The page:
MC5 – ” Kick Out The Jams ” Classic Live Albums

Posted: January 14, 2017 in ALBUMS, MUSIC
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mc5 The 50 Albums That Shaped Punk Rock

It takes quite a bit of confidence to record a debut album live, but when you have the raw power of MC5, you don’t worry about messing around. That’s especially true when you’re living the grit and grind of Detroit while the rest of the world is focused on the flower power movement out on the West Coast. Iggy Pop took his stage name after witnessing an MC5 show, which should tell you all you need to know: If it’s good enough to influence Iggy, it’s punk royalty. Between Rob Tyner’s screams and Wayne Kramer and Fred “Sonic” Smith’s guitars, the MC5 laid out a blueprint for blue-collar punks everywhere.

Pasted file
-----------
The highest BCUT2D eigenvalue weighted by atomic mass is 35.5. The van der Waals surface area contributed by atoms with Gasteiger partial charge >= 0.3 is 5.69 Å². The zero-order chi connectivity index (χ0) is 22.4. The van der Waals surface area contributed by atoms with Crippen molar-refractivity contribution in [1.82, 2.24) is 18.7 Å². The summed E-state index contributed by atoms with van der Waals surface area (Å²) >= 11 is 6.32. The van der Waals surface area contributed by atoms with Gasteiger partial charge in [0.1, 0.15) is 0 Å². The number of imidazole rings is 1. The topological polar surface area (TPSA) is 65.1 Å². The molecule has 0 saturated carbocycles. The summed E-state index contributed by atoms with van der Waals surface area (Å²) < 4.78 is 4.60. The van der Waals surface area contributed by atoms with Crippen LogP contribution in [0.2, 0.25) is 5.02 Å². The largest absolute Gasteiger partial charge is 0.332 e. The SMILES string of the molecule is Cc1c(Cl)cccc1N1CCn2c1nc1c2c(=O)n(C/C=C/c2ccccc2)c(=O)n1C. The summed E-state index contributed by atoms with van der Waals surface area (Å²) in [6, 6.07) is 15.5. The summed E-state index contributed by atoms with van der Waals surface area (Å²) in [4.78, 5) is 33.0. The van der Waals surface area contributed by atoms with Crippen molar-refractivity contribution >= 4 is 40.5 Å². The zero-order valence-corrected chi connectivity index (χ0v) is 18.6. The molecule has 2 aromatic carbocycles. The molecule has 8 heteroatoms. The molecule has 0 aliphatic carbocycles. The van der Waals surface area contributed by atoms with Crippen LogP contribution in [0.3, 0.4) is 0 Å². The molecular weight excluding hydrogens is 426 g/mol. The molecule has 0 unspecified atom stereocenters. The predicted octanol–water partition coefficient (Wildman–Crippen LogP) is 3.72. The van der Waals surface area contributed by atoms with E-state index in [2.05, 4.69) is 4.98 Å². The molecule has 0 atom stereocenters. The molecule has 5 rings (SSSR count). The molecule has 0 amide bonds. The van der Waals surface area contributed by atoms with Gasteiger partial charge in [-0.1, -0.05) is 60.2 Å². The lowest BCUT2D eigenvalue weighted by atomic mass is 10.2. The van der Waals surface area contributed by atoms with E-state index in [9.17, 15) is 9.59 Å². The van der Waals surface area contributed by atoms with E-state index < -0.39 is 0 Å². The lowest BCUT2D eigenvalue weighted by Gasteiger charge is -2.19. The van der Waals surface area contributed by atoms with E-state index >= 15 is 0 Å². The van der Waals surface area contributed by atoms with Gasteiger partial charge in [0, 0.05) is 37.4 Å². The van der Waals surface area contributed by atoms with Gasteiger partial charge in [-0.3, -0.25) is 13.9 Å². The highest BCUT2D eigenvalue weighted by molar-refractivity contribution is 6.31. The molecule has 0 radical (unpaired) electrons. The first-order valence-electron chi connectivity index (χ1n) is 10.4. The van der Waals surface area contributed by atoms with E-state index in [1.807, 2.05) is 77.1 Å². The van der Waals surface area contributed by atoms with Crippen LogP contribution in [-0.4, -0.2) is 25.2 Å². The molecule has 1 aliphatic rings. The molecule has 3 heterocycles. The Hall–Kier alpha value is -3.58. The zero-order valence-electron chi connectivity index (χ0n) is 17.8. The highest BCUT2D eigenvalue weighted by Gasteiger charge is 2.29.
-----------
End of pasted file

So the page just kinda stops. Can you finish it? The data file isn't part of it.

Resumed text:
Forget flower-power, the crash-bang throttle of the first 10 minutes of the MC5’s debut made garage-rockers of the era sound weak and tentative by comparison. “I wanna hear some revolution out there,” unapologetically militant singer Rob Tyner, quoting Eldridge Cleaver, screams. And while not everyone was ready for revolution — writing for Rolling Stone in 1969, Lester Bangs said the Motor City 5 used noise and aggression to “conceal a paucity of ideas.” — history shows the album pushing underground rock towards an aggression precipice. It’s quaint to think of now, but the opening command — “Kick out the jams, motherfuckers!” so riled the band’s label, Elektra Records, that the company prepared both edited and unedited versions. Peter Doggett reports in his book There’s a Riot Going On: Revolutionaries, Rock Stars and the Rise and Fall of ’60s Counter-Culture that an unedited batch went to the retail chain Hudson’s. When they sent back the stock and refused to stock either version, the band had an even more choice message to them in a series of national ads: “Fuck Hudson’s!”

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